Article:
HMS Gloucester (1909)

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For other ships of the same name, see HMS Gloucester.
HMS Gloucester (1909).jpg
Gloucester in 1918
Career (United Kingdom)
Name: HMS Gloucester
Namesake: Gloucester
Builder: William Beardmore and Company
Laid down: 15 April 1909
Launched: 28 October 1909
Commissioned: October 1910
Fate: Sold for scrapping 9 May 1921
General characteristics
Class and type: Town-class light cruiser
Displacement: 4,800 long tons (4,900 t)
Length: 453 ft (138 m) o.a
Beam: 47 ft (14 m)
Draught: 15 ft 6 in (4.72 m)
Installed power: 22,000 shp (16,000 kW)
Propulsion: 4 ×Parson steam turbines
12 × Yarrow boilers
4 × shafts
Speed: 25 kn (29 mph; 46 km/h)
Capacity: Coal:600 short tons (540 t) (1,353 short tons (1,227 t) maximum)
Fuel oil: 260 short tons (235.8680 t)
Complement: 411
Armament: 2 × BL 6 in (150 mm) Mk XI guns
10 × BL 4 in (100 mm) Mk VII guns
1 × 3 inch gun
4 × 3-pounder guns
4 × machine guns
2 × 18 in (460 mm) torpedo tubes
Armour: 2 inch, 1¾ inch, ¾ inch deck
6 inch conning tower

HMS Gloucester was a Town-class light cruiser of the Royal Navy launched on 28 October 1909 from the yards of William Beardmore and Company. She formed part of the Bristol subgroup.

Service history[edit]

On being commissioned, Gloucester was assigned to the 2nd Light Cruiser Squadron in the Mediterranean and in August 1914 she was involved in the hunt for the German cruisers SMS Goeben and Breslau. For this operation, she was under the command of Captain Howard Kelly and managed to slightly damage Breslau with one hit at the waterline in the ensuing exchange of gun fire. She was unable to prevent the German ships escaping however. Later that year, Gloucester was operating off the west coast of Africa, hunting for German raiders. In February 1915, she was reassigned to the 3rd Light Cruiser Squadron of the Grand Fleet.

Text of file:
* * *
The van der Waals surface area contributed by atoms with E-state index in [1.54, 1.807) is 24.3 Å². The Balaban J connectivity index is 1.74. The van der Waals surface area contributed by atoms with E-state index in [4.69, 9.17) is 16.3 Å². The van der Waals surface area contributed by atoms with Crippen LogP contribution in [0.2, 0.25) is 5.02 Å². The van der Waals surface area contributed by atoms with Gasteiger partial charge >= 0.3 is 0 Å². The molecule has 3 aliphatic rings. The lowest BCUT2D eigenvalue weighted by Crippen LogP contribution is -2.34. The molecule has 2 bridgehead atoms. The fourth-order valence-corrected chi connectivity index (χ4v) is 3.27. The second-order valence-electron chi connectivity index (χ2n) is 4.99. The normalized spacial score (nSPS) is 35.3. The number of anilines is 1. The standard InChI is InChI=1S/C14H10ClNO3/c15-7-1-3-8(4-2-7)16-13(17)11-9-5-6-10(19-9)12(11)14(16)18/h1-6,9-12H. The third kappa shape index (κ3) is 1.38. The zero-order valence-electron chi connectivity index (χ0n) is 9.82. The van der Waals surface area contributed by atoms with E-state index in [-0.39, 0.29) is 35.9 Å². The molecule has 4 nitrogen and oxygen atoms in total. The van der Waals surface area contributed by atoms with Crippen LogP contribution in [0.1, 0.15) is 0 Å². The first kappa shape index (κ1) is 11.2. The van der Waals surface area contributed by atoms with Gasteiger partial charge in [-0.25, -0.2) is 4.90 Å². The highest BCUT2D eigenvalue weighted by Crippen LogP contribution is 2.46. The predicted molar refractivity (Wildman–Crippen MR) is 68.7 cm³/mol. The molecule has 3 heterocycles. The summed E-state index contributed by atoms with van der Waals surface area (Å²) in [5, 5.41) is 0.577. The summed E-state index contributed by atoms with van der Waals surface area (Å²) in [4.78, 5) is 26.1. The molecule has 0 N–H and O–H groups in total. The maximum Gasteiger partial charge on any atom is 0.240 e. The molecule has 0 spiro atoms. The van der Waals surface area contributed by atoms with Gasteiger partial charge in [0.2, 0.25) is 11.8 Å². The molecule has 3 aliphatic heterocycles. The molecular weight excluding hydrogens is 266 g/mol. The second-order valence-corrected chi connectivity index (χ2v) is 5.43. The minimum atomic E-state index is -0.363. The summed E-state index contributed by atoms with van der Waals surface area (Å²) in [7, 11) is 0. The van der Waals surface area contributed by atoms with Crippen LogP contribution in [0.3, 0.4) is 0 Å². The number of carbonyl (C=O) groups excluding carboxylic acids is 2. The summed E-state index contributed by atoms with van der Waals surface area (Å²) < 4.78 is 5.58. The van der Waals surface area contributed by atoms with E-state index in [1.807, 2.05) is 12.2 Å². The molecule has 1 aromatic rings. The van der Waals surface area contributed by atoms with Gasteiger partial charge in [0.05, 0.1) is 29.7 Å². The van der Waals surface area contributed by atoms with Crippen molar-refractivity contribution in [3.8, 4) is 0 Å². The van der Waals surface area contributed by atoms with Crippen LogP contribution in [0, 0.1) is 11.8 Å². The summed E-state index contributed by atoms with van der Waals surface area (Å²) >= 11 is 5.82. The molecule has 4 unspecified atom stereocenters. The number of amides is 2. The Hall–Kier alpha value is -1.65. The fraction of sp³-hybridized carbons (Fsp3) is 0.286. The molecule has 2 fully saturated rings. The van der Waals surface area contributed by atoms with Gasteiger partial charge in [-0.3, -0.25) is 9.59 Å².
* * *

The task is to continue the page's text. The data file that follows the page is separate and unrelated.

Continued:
It has been long rumoured that she shelled Galway, Ireland during the Easter Rising in April 1916, but she was probably confused with HMS Laburnum, which did shell the outskirts of Galway a day before Gloucester arrived in Galway Bay landing 100 marines.

On 31 May-1 June 1916, she took part in the Battle of Jutland and later that year was reassigned to the 2nd Light Cruiser Squadron. A posting in the Mediterranean followed in December 1916 on joining the 8th Light Cruiser Squadron in the Adriatic. She also served in East Africa in 1917. She survived the war and was sold for scrapping on 9 May 1921 to Ward, of Portishead and Briton Ferry.